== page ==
There are many great things I can say about my time at KnowBe4. Colleagues are fun, approachable, witty, and have a phrase for most eventualities. The phrase that goes around in my mind the most whenever I receive an unexpected email is, “When in doubt, PAB it out.”
The Phish Alert Button (PAB), is an add-in for your mail client that allows you to quickly and easily report suspicious emails. So, any time I receive an email that could potentially be fraudulent, I hit the PAB button. It then disappears from my inbox and goes over to our well-trained security team that conducts a quick forensic investigation and either thanks me for my ability to spot a malicious email, or returns it back into my inbox, giving it the all clear.
The PAB makes me feel part of the security team, but without the responsibility. It’s a win-win. But I do vividly remember receiving my first phishing email and being fairly convinced that it was indeed a phishing email. And I hovered over the PAB for a long time, not sure if I should click it.
I mean, what if I was wrong and it was a benign email, and I would have wasted the time of my security colleagues? Even worse, how could I, Mr CISSP, of all people be so ignorant as to accidentally mark a legitimate email as a phish?
But then I was told the story of a girl named Tilly Smith. At 10 years old, Tilly was on holiday with her family at a gorgeous place named Mai Khao Beach. One day, when walking along the beach, Tilly noticed the tide had gone out far. A lot further than it should have, and the water had turned frothy.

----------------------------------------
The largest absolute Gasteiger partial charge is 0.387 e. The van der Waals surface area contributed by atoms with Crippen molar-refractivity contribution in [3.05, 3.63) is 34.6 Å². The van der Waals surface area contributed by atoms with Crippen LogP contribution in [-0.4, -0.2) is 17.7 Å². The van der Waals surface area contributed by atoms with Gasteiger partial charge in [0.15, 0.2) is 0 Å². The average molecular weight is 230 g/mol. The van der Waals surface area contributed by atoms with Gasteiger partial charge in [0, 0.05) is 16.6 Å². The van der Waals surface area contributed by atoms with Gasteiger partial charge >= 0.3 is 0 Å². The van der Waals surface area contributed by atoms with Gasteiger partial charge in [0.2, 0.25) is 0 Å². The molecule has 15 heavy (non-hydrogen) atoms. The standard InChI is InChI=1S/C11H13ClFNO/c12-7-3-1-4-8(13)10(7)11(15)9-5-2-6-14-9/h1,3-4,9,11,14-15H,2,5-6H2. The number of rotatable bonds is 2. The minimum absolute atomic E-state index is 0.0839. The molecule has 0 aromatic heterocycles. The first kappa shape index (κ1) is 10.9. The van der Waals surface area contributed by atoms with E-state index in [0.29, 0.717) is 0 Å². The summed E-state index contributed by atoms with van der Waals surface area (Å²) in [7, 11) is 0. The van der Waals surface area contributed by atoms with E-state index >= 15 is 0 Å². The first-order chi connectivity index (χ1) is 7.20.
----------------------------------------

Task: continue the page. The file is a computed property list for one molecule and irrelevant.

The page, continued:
A few months earlier in geography class, her teacher showed the class footage of Hawaii in 1946. It was the only film anyone had seen of a tsunami. Tilly became hysterical, convinced they were about to experience a tsunami. A word that meant very little to her parents or any of the lifeguards on the beach. She began to yell and cry, trying to convince her parents that they were in grave danger. Her dad had to make the choice of either listening to his daughter who was spouting stuff he had never heard of, or take her back to the hotel until she calmed down.
He decided he had to take a chance. If nothing happened, then he would be embarrassed, and probably would have to buy everyone drinks for the rest of the week. But if a tsunami did hit, and he had said nothing, the regret would be too much to bear. So, he told the security guards, the lifeguards and anyone who would listen. Eventually, the beach was cleared and everyone went back to the hotel and climbed to the third floor.
It wasn’t long before the first of three giant waves struck not just their beach, but beaches all over South East Asia. It was the Boxing Day tsunami of 2004. By the end of the day, the tsunami would have killed a quarter of a million people on beaches in 13 different countries, with the exception of Mai Khao Beach in Thailand. All because a 10-year-old girl was not willing to let embarrassment silence her.
I think about Tilly nearly every time I hit the PAB button.
If you’re an employee and you see anything suspicious, raise it with your security team, even if you don’t have a PAB button. You could prevent your organisation from becoming the next headline victim of a ransomware attack.
And if you’re in charge of security at your organisation, create a culture of openness and give the tools and mechanisms for your colleagues to reach out and voice their concerns. Save them from embarrassment and regret.